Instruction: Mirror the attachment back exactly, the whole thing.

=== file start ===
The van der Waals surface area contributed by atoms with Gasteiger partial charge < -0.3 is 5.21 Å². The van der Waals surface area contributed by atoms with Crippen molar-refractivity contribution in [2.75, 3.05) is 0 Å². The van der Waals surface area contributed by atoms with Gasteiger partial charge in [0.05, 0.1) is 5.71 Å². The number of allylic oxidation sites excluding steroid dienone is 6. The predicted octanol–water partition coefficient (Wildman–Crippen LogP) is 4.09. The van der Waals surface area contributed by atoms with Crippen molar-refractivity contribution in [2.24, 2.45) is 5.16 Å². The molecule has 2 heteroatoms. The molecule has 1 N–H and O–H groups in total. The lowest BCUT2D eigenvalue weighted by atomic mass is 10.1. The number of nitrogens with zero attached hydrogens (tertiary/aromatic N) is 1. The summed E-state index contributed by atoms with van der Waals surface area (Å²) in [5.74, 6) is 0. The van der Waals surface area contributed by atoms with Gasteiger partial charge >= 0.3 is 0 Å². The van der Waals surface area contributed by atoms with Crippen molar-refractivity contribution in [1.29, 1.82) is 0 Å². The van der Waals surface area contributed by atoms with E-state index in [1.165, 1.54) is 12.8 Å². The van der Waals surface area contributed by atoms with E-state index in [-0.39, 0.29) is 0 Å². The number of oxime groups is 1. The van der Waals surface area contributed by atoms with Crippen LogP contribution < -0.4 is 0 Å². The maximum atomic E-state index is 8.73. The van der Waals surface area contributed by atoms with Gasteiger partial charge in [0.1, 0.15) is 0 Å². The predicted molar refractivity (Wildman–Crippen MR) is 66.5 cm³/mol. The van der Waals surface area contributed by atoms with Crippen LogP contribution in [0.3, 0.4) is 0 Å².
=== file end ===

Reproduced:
The van der Waals surface area contributed by atoms with Gasteiger partial charge < -0.3 is 5.21 Å². The van der Waals surface area contributed by atoms with Crippen molar-refractivity contribution in [2.75, 3.05) is 0 Å². The van der Waals surface area contributed by atoms with Gasteiger partial charge in [0.05, 0.1) is 5.71 Å². The number of allylic oxidation sites excluding steroid dienone is 6. The predicted octanol–water partition coefficient (Wildman–Crippen LogP) is 4.09. The van der Waals surface area contributed by atoms with Crippen molar-refractivity contribution in [2.24, 2.45) is 5.16 Å². The molecule has 2 heteroatoms. The molecule has 1 N–H and O–H groups in total. The lowest BCUT2D eigenvalue weighted by atomic mass is 10.1. The number of nitrogens with zero attached hydrogens (tertiary/aromatic N) is 1. The summed E-state index contributed by atoms with van der Waals surface area (Å²) in [5.74, 6) is 0. The van der Waals surface area contributed by atoms with Gasteiger partial charge >= 0.3 is 0 Å². The van der Waals surface area contributed by atoms with Crippen molar-refractivity contribution in [1.29, 1.82) is 0 Å². The van der Waals surface area contributed by atoms with E-state index in [1.165, 1.54) is 12.8 Å². The van der Waals surface area contributed by atoms with E-state index in [-0.39, 0.29) is 0 Å². The number of oxime groups is 1. The van der Waals surface area contributed by atoms with Crippen LogP contribution < -0.4 is 0 Å². The maximum atomic E-state index is 8.73. The van der Waals surface area contributed by atoms with Gasteiger partial charge in [0.1, 0.15) is 0 Å². The predicted molar refractivity (Wildman–Crippen MR) is 66.5 cm³/mol. The van der Waals surface area contributed by atoms with Crippen LogP contribution in [0.3, 0.4) is 0 Å².